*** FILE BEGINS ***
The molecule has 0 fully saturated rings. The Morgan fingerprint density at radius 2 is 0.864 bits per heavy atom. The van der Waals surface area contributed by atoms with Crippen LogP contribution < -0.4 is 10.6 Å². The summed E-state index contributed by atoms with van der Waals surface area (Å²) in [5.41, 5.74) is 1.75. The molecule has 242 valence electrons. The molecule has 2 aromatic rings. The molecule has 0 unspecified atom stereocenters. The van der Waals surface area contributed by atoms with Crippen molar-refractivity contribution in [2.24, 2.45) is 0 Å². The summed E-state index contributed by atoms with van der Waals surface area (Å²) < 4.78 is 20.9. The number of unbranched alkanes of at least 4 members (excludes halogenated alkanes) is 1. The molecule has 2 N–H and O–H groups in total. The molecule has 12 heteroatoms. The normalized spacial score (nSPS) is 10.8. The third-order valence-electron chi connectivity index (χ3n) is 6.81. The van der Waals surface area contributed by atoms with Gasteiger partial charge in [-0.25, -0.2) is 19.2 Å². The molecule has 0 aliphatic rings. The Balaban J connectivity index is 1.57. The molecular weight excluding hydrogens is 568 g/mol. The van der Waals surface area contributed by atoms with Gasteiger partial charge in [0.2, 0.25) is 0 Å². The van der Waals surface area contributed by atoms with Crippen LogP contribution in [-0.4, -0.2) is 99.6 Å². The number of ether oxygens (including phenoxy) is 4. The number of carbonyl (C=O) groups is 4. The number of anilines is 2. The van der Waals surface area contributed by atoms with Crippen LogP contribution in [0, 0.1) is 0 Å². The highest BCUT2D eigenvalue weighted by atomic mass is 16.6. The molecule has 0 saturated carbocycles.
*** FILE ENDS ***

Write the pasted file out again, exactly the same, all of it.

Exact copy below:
The molecule has 0 fully saturated rings. The Morgan fingerprint density at radius 2 is 0.864 bits per heavy atom. The van der Waals surface area contributed by atoms with Crippen LogP contribution < -0.4 is 10.6 Å². The summed E-state index contributed by atoms with van der Waals surface area (Å²) in [5.41, 5.74) is 1.75. The molecule has 242 valence electrons. The molecule has 2 aromatic rings. The molecule has 0 unspecified atom stereocenters. The van der Waals surface area contributed by atoms with Crippen molar-refractivity contribution in [2.24, 2.45) is 0 Å². The summed E-state index contributed by atoms with van der Waals surface area (Å²) < 4.78 is 20.9. The number of unbranched alkanes of at least 4 members (excludes halogenated alkanes) is 1. The molecule has 2 N–H and O–H groups in total. The molecule has 12 heteroatoms. The normalized spacial score (nSPS) is 10.8. The third-order valence-electron chi connectivity index (χ3n) is 6.81. The van der Waals surface area contributed by atoms with Gasteiger partial charge in [-0.25, -0.2) is 19.2 Å². The molecule has 0 aliphatic rings. The Balaban J connectivity index is 1.57. The molecular weight excluding hydrogens is 568 g/mol. The van der Waals surface area contributed by atoms with Gasteiger partial charge in [0.2, 0.25) is 0 Å². The van der Waals surface area contributed by atoms with Crippen LogP contribution in [-0.4, -0.2) is 99.6 Å². The number of ether oxygens (including phenoxy) is 4. The number of carbonyl (C=O) groups is 4. The number of anilines is 2. The van der Waals surface area contributed by atoms with Crippen LogP contribution in [0, 0.1) is 0 Å². The highest BCUT2D eigenvalue weighted by atomic mass is 16.6. The molecule has 0 saturated carbocycles.